Locking bias

Locking bias

As expected, the Federal Reserve made no changes to interest rates following their two-day meeting that ended yesterday.  Further, they made no mention of how or when they will be reducing their balance sheet.  Of the roughly $4 trillion in invested assets held by the Fed, about $1.8 trillion of that is held in mortgage backed securities.  We feel that either later this year or early 2018 they will begin the process of reducing their balance sheet.  It will likely be a slow and quiet process where they stop reinvesting proceeds from maturing securities.  This passive way of shrinking the balance sheet will have less of an impact to mortgage rates than a more aggressive approach of selling securities.  Since October of 2014, the Fed has been reinvesting such proceeds, which has essentially kept their balance sheet the same.  However, since they will no longer be buying mortgage bonds at some point in the future, mortgage interest rates will increase to reflect the lower demand as a result.

 

Tomorrow’s Bureau of Labor Statistics (BLS) Jobs Report release has bond investors on edge this morning.  Prices have fallen beneath their 25-day moving average and are heading down to a multi-layer floor of support provided by their 50 and 100 DMA.  Given the recent months’ low level of job growth as reported by the BLS, it seems likely we will see stronger numbers for the month of April.  The market is now expecting 185,000 new jobs reported.  We feel this could easily be attained.  Also hurting the bond market, is another run at repealing and replacing Obamacare.  A vote is likely in the works for today.  With many prominent republicans touting that they have sufficient support this time around, mortgage interest rates could be in for another move higher if this bill is to pass.  Be on guard and watch the markets closely.  The rest of the week could be action packed.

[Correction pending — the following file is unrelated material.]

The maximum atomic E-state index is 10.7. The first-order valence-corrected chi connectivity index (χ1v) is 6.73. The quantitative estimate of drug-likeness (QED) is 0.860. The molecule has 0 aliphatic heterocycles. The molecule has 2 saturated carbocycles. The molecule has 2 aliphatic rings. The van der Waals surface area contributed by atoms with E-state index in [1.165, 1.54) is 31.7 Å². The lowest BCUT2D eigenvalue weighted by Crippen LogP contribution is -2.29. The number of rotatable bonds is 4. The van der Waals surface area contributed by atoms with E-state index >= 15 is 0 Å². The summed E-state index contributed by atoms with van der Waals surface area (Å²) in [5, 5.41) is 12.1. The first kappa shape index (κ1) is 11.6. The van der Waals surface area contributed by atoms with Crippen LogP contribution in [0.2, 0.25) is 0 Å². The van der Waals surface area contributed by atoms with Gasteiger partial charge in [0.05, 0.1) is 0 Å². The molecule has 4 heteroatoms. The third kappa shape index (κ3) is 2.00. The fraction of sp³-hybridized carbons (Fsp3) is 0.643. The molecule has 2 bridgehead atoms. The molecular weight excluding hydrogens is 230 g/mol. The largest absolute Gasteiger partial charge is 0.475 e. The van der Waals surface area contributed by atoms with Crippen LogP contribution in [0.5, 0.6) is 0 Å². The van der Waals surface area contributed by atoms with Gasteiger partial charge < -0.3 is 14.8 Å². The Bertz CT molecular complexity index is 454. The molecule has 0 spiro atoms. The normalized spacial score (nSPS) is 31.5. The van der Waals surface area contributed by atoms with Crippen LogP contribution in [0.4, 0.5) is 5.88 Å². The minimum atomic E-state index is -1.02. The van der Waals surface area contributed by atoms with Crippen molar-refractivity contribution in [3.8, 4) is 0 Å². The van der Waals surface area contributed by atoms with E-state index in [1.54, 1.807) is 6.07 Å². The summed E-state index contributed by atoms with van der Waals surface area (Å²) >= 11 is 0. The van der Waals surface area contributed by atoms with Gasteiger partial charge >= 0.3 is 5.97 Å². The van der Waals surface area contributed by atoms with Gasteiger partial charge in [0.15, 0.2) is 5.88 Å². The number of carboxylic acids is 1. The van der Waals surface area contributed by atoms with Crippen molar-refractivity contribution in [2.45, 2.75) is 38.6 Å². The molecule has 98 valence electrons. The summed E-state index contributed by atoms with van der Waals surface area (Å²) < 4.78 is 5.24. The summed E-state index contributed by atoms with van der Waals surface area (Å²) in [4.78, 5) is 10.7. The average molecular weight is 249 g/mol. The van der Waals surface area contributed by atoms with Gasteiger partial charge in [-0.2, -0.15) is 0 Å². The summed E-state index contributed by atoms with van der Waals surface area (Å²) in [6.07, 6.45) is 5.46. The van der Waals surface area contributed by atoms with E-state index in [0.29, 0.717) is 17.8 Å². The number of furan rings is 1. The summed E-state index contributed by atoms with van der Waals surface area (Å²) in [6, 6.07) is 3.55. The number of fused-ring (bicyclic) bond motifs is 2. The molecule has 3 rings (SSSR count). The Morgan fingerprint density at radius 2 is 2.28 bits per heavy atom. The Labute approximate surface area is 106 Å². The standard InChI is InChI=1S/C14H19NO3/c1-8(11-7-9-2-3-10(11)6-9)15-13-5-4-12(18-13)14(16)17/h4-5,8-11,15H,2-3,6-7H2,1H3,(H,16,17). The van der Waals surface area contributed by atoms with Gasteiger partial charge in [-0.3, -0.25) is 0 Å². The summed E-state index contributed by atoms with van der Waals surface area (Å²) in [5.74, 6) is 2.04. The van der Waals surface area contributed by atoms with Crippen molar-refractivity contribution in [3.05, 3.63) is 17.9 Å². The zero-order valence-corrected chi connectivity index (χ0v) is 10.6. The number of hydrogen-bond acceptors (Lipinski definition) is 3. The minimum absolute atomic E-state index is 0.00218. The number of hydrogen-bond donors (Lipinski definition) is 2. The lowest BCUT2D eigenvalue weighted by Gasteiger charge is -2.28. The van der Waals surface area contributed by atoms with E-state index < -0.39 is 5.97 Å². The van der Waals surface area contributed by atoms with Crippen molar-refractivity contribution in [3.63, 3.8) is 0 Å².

Given the inherent risks associated with the anticipated vote as well as tomorrow’s BLS release, we will maintain our locking bias.